On New Year’s Day I finally tucked under the kitchen sink to prepare for the overdue repatriation of my compost bucket. Before the pandemic, my family composted regularly. Each week, we’d draw straws to see who had to carry the leaking biodegradable bag several blocks away from the drop-off site. Then the pandemic lockdown shut down the site, and we exiled the buckets to the basement. A break from drippy bags! I plan to bring out the buckets as soon as the composting starts again. But when it happened, you know, someone had a cold; the furnace went out; I had a deadline at work. Months passed.

But a recent article by Susan Shine for The Times jolts me back into my composting groove. She wrote about how one Ohio community drastically reduced food wastewhich is a major contributor to greenhouse gases and is responsible for doubling emissions commercial aviation in the United States. That’s a lot of emissions.

The family, she writes, “account for 39 percent Food waste in the United States is more than restaurants, grocery stores, or farms. Change, then, means dealing with the rigid habits of millions of individuals, community by community, home by home.”

The statistics left me nowhere to hide. What we do in the kitchen can make a difference: planning meals, shopping with a list, composting and using leftovers.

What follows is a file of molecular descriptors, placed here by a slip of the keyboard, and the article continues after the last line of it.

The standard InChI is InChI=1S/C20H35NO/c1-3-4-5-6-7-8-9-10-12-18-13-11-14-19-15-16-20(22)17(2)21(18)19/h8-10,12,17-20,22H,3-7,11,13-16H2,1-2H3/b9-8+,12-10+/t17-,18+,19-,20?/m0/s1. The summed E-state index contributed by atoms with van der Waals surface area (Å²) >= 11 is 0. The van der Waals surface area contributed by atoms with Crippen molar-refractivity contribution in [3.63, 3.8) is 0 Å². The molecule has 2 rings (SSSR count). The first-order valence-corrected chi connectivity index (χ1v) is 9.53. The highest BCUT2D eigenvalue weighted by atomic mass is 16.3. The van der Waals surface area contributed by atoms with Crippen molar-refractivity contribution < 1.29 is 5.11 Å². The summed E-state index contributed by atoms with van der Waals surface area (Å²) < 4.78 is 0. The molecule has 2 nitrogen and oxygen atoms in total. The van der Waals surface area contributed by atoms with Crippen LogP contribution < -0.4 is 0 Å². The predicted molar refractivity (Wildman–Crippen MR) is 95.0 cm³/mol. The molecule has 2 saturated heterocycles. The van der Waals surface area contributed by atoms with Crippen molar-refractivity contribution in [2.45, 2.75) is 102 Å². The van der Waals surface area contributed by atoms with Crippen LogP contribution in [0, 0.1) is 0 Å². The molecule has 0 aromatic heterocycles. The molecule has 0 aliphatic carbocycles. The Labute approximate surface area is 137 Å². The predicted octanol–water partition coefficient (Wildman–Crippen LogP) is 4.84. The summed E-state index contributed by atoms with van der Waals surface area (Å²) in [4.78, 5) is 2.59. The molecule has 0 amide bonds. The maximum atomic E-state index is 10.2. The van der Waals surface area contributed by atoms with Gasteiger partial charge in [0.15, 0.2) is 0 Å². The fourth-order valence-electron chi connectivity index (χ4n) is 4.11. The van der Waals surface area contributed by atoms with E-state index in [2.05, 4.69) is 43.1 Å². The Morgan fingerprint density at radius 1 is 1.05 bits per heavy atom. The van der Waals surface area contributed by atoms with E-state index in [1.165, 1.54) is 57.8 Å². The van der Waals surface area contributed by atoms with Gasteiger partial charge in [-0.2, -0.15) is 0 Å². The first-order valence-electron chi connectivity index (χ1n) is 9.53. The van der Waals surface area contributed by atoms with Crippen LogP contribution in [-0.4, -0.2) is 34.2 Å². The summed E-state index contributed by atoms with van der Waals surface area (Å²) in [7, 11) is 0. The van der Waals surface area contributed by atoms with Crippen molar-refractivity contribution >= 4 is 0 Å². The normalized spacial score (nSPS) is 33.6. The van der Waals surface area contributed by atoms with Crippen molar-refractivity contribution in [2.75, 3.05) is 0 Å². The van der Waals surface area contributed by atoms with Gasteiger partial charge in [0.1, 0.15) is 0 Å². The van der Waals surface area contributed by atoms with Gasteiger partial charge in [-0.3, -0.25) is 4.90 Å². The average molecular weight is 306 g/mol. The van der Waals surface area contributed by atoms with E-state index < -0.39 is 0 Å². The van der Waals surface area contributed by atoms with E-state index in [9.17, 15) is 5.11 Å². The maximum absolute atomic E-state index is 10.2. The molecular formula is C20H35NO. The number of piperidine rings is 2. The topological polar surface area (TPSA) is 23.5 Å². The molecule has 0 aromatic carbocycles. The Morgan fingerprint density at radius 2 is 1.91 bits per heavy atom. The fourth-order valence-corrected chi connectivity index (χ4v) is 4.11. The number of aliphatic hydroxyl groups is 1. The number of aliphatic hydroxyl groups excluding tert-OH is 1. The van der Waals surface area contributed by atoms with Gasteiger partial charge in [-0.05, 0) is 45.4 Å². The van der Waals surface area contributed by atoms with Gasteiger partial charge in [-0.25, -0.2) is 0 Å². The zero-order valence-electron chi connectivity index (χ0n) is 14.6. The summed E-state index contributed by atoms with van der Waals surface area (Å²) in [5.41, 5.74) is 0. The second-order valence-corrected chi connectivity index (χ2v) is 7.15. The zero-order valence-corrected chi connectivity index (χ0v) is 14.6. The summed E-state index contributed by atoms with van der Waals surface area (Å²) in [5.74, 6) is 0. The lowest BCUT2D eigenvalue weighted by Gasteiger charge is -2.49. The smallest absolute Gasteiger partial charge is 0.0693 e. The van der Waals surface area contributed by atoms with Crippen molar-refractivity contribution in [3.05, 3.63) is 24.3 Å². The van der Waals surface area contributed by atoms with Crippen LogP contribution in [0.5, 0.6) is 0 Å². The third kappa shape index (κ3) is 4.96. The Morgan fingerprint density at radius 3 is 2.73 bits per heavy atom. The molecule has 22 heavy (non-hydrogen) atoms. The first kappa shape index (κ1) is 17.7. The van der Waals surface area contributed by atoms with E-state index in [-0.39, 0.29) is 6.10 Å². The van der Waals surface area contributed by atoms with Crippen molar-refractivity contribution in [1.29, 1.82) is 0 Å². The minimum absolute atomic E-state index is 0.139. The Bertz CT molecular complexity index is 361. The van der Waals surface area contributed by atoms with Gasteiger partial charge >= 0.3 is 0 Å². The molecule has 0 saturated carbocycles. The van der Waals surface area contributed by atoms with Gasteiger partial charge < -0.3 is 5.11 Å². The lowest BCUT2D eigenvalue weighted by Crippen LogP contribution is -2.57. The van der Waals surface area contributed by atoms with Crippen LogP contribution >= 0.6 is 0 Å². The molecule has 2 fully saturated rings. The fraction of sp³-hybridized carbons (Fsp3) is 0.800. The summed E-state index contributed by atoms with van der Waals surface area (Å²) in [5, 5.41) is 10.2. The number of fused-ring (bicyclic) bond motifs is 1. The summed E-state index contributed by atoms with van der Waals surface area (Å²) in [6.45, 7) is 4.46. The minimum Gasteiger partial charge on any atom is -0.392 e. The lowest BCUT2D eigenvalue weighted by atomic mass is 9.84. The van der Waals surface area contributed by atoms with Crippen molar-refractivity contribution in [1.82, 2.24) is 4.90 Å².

This last one is my happy place. I turn it into a game, saving parts of it in little containers to then figure out how to use them to seed future meals.

That handful of fried cabbage, those roasted vegetables, a portion of salmon fillet? cut it all up and fold it into one Creamy Risotto for color and flavor, or make a base for a Stuffed frittata (above).

Half wilted bunches of cilantro or parsley and bags of baby arugula or spinach can find a home in all kinds of soups, such as Lemon Turkey and White Bean Soupor pantry-friendly pasta dishes like midnight pasta, Crunchy Salad cucumber Or, say, yesterday’s takeout green papaya – will work as a topping for any rice bowl, including sesame salmon And katsudon (Pork cutlet bowls, so beloved in the anime series, “Yuri!!! On Ice”).

If you have rotting root vegetables in your produce drawer, perhaps from exuberance at the farmers’ market or a surprise bonanza from your CSA box, you can recycle them into a warming, adaptable Vegetable soup, Catalog your wilted or leftover greens; Rutabagas, turnips and kohlrabi, come in!

For leftover dessert, a batch of Brookie Or bread pudding (made from stale bread). Let’s just say this is never an issue in my sweet tooth family. We happily gobble up every piece.

You might want to subscribe to receive the recipes. You can also check us out instagram, youtube And TIC Tocwhere you can fall hypnotic brian washington making Cheese Enchiladas, And for all kinds of technical help, you can email Cookingcare@nytimes.com.

Now, one of the great re-users of the last century was the artist Joseph Cornell. He raided thrift shops and used bookstores for objects he felt held a special magic—often children’s toys or pictures of the past—and then turned them into assemblages like his art series. Gave.Medici slot machine, They are much more than the sum of their parts, and every time I see a Cornell box, I feel like cycling for a while can make time work.

Sam will be back on Friday, and I’ll meet you here on Monday.



#Year #Waste #York #Times

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